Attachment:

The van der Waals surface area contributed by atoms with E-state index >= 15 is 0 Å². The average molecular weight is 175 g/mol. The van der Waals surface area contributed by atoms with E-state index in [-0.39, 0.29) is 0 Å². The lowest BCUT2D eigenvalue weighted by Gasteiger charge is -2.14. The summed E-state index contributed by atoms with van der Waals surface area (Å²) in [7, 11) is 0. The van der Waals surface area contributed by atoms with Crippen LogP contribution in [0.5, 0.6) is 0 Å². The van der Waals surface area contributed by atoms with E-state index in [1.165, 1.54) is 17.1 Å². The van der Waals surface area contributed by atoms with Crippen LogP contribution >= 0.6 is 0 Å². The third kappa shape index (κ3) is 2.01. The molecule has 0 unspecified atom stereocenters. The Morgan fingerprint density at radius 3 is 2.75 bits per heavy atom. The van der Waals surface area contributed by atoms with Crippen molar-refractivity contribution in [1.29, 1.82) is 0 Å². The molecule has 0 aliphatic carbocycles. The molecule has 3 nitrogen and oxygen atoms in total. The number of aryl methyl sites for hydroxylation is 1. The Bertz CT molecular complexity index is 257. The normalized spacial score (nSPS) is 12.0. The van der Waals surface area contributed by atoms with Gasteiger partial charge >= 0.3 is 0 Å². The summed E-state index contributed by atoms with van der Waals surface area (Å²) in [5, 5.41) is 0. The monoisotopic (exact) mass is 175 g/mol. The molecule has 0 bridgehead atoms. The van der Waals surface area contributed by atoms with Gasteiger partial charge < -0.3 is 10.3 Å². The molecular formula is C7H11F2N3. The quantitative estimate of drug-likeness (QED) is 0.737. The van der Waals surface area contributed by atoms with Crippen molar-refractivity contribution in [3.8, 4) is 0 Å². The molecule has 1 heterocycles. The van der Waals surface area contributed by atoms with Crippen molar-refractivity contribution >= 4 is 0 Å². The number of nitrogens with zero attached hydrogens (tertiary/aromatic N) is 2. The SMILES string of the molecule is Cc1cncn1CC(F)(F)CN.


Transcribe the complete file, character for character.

The van der Waals surface area contributed by atoms with E-state index >= 15 is 0 Å². The average molecular weight is 175 g/mol. The van der Waals surface area contributed by atoms with E-state index in [-0.39, 0.29) is 0 Å². The lowest BCUT2D eigenvalue weighted by Gasteiger charge is -2.14. The summed E-state index contributed by atoms with van der Waals surface area (Å²) in [7, 11) is 0. The van der Waals surface area contributed by atoms with Crippen LogP contribution in [0.5, 0.6) is 0 Å². The van der Waals surface area contributed by atoms with E-state index in [1.165, 1.54) is 17.1 Å². The van der Waals surface area contributed by atoms with Crippen LogP contribution >= 0.6 is 0 Å². The third kappa shape index (κ3) is 2.01. The molecule has 0 unspecified atom stereocenters. The Morgan fingerprint density at radius 3 is 2.75 bits per heavy atom. The van der Waals surface area contributed by atoms with Crippen molar-refractivity contribution in [1.29, 1.82) is 0 Å². The molecule has 0 aliphatic carbocycles. The molecule has 3 nitrogen and oxygen atoms in total. The number of aryl methyl sites for hydroxylation is 1. The Bertz CT molecular complexity index is 257. The normalized spacial score (nSPS) is 12.0. The van der Waals surface area contributed by atoms with Gasteiger partial charge >= 0.3 is 0 Å². The summed E-state index contributed by atoms with van der Waals surface area (Å²) in [5, 5.41) is 0. The monoisotopic (exact) mass is 175 g/mol. The molecule has 0 bridgehead atoms. The van der Waals surface area contributed by atoms with Gasteiger partial charge < -0.3 is 10.3 Å². The molecular formula is C7H11F2N3. The quantitative estimate of drug-likeness (QED) is 0.737. The van der Waals surface area contributed by atoms with Crippen molar-refractivity contribution in [3.8, 4) is 0 Å². The molecule has 1 heterocycles. The van der Waals surface area contributed by atoms with Crippen molar-refractivity contribution >= 4 is 0 Å². The number of nitrogens with zero attached hydrogens (tertiary/aromatic N) is 2. The SMILES string of the molecule is Cc1cncn1CC(F)(F)CN.